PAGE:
Russia is testing its own China-style limited internet

Ordinary users wouldn’t even notice any changes at first.

Maksim Ozerov/Moment/Getty Images

The Russian government has announced it’s successfully tested a nationwide alternative to the global internet. BBC reported the news on Tuesday and says the results will now be presented to Russia’s president, Vladimir Putin.

Earlier this year the country passed legislation that would allow it to create a “sovereign internet.” Russia claims the move is intended to protect it from foreign cyber aggressors, but local critics argue it’s the first step towards state-controlled digital censorship.

A giant Russian intranet — If rolled out, Russia’s “unplugged internet” would be able to control internet access in much the same way China’s Great Firewall does. Russian internet service providers would mediate the content local internet users could access, and undesirable international content could be filtered and blocked at entry points, like undersea-cable landing stations.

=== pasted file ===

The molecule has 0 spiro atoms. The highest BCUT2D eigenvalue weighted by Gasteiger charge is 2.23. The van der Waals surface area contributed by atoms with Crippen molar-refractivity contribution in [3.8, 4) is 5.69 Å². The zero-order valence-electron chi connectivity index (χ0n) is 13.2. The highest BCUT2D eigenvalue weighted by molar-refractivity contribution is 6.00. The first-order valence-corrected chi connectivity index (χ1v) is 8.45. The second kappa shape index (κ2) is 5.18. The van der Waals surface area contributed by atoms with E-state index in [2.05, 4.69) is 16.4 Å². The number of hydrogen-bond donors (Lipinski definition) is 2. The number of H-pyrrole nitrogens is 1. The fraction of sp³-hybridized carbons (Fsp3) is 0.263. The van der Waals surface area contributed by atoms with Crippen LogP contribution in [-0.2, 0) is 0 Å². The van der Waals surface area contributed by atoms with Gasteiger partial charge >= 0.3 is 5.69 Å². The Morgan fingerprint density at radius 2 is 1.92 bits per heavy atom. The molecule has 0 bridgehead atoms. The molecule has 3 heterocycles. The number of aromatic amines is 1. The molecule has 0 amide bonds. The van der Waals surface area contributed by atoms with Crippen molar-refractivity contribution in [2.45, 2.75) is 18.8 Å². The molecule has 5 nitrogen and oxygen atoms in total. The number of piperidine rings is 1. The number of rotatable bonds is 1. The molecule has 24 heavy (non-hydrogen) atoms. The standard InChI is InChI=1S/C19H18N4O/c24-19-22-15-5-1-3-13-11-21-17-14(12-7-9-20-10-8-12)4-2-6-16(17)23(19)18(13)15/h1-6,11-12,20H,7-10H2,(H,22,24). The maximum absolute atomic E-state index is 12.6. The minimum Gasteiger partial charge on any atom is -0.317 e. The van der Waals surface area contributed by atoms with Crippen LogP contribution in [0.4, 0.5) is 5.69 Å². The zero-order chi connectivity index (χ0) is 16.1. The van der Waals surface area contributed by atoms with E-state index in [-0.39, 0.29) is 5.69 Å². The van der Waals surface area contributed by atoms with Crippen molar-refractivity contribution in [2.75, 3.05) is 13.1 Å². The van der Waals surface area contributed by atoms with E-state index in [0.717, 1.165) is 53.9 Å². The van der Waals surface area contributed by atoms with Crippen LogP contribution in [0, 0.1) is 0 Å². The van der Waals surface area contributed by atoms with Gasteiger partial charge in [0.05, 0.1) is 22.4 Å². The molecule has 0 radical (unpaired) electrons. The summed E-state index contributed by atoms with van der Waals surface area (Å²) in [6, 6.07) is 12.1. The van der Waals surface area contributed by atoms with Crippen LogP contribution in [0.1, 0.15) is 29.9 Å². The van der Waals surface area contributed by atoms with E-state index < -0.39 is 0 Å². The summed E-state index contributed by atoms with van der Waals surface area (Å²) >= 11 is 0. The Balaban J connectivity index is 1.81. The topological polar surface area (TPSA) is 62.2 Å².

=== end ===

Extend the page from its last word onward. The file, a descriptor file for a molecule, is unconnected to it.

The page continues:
No getting around it — As the BBC notes, “One of the benefits of effectively turning all internet access into a government-controlled walled garden, is that virtual private networks (VPNs), often used to circumvent blocks, would not work.”

Nonetheless, you can bet there’ll be internal resistance to any attempts to place limits on the Russian internet. It is, after all, the home of messaging service Telegram, which has already gone to the mat with the government there over proposed privacy infringements, with mixed results.

Russia is also home to data-privacy and data-freedom activist Edward Snowden, though it might not be in his best interest to be too vocal about his host’s plans.